We found that, when rebalancing a subscription, Nakadi calls Zookeeper several times, which is costly. This improvement reduces the number of calls to Zookeeper when rebalancing subscriptions, improving the speed of rebalances.

2.5.8

Released on the 22nd of February, this version brings a new feature: the ability to allow a set of applications to get read access to all event types, overriding individual event types’ authorization policies, for archival purposes.

At Zalando, we maintain a data lake, where data is stored and made available to authorised users for analysis. One of the preferred ways to get data into the data lake is to push it to our deployment of Nakadi. Events are then consumed by the data lake ingestion applications, and saved there. Over time, we have noticed that event type owners, when setting or updating their event types’ authorisation policies, would on occasion forget to whitelist the data lake applications, causing delays in data ingestion. Another issue we noticed is that, should the data lake team use a different application to ingest data (they actually use several applications, working together), they would have to contact the owners of all event types from which data is ingested – that’s a lot of people, and a huge burden.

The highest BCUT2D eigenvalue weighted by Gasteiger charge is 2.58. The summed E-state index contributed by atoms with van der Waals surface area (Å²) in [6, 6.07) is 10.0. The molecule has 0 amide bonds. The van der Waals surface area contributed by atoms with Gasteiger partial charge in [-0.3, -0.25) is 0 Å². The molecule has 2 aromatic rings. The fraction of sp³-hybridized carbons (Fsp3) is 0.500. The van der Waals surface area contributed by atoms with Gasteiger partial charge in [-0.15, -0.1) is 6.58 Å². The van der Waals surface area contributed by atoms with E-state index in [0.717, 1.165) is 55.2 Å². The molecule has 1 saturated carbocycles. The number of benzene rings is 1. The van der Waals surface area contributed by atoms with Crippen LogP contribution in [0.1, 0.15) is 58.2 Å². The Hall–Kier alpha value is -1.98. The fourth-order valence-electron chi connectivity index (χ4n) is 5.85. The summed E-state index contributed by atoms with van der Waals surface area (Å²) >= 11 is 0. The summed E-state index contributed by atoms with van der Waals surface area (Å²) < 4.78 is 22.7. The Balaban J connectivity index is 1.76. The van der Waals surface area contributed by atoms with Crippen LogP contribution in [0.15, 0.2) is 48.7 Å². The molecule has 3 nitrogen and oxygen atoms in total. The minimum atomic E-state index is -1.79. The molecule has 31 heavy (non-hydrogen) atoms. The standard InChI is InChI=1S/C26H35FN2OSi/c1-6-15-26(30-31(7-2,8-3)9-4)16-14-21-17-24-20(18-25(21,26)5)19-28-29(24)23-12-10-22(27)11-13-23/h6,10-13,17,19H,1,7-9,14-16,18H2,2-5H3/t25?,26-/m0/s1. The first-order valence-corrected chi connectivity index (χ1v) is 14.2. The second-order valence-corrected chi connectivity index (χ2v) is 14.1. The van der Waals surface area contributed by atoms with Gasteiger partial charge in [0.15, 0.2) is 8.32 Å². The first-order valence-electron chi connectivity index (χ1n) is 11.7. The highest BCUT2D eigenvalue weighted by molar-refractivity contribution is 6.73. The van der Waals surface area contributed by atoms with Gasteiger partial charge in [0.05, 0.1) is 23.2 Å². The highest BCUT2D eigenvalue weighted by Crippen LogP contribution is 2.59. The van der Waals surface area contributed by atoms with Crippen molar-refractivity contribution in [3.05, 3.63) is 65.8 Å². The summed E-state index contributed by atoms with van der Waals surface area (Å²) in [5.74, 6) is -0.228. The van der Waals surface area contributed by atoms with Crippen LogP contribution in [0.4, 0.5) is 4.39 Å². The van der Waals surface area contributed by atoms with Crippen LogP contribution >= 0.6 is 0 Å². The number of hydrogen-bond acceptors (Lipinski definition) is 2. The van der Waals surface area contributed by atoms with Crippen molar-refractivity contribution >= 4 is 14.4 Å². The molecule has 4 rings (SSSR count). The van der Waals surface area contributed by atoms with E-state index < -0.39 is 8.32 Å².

So, we decided to allow these applications to bypass the event types’ authorization policies, such that event type owners would not accidentally block the data lake’s read access. In a future release, we could add a way for the event type owner to indicate that they do not want their data ingested into the data lake.

We also added an optional warning header, sent when an event type is created or updated. We use it to remind our users that their data may be archived, even if the archiving application is not whitelisted for their event type. You can choose the message you want – or no message at all.

And that’s it for February. If you would like to contribute to Nakadi, please feel free to browse the issues on github, especially those marked with the “help wanted” tag. If you would like to implement a large new feature, please open an issue first to discuss it, so we can all agree on what it should look like. We very much welcome all sorts of contributions: not just code, but also documentation, help with the website, etc.